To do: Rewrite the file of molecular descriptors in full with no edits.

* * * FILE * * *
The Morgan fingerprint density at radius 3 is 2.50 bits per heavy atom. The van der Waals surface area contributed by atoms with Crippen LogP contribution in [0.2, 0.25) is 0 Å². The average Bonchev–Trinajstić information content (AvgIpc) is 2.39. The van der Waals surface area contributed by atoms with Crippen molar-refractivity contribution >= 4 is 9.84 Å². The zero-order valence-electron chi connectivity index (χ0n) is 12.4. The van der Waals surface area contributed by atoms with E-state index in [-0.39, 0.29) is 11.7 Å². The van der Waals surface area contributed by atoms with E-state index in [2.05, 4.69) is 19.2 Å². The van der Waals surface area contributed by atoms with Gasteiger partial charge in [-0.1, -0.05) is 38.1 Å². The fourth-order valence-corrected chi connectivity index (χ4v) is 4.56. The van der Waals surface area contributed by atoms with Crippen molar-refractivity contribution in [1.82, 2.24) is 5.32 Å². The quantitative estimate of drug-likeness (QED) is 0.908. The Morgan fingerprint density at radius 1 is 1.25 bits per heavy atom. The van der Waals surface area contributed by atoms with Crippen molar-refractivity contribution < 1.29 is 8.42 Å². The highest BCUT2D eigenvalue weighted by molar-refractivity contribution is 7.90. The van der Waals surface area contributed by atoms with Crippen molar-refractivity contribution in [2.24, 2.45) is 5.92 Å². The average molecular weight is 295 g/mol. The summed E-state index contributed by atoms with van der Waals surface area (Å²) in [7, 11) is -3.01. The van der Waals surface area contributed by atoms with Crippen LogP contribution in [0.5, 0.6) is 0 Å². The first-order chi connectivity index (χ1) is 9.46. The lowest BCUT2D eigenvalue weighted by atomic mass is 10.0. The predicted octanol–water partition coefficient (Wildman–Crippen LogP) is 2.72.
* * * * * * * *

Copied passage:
The Morgan fingerprint density at radius 3 is 2.50 bits per heavy atom. The van der Waals surface area contributed by atoms with Crippen LogP contribution in [0.2, 0.25) is 0 Å². The average Bonchev–Trinajstić information content (AvgIpc) is 2.39. The van der Waals surface area contributed by atoms with Crippen molar-refractivity contribution >= 4 is 9.84 Å². The zero-order valence-electron chi connectivity index (χ0n) is 12.4. The van der Waals surface area contributed by atoms with E-state index in [-0.39, 0.29) is 11.7 Å². The van der Waals surface area contributed by atoms with E-state index in [2.05, 4.69) is 19.2 Å². The van der Waals surface area contributed by atoms with Gasteiger partial charge in [-0.1, -0.05) is 38.1 Å². The fourth-order valence-corrected chi connectivity index (χ4v) is 4.56. The van der Waals surface area contributed by atoms with Crippen molar-refractivity contribution in [1.82, 2.24) is 5.32 Å². The quantitative estimate of drug-likeness (QED) is 0.908. The Morgan fingerprint density at radius 1 is 1.25 bits per heavy atom. The van der Waals surface area contributed by atoms with Crippen molar-refractivity contribution < 1.29 is 8.42 Å². The highest BCUT2D eigenvalue weighted by molar-refractivity contribution is 7.90. The van der Waals surface area contributed by atoms with Crippen molar-refractivity contribution in [2.24, 2.45) is 5.92 Å². The average molecular weight is 295 g/mol. The summed E-state index contributed by atoms with van der Waals surface area (Å²) in [7, 11) is -3.01. The van der Waals surface area contributed by atoms with Crippen LogP contribution in [0.5, 0.6) is 0 Å². The first-order chi connectivity index (χ1) is 9.46. The lowest BCUT2D eigenvalue weighted by atomic mass is 10.0. The predicted octanol–water partition coefficient (Wildman–Crippen LogP) is 2.72.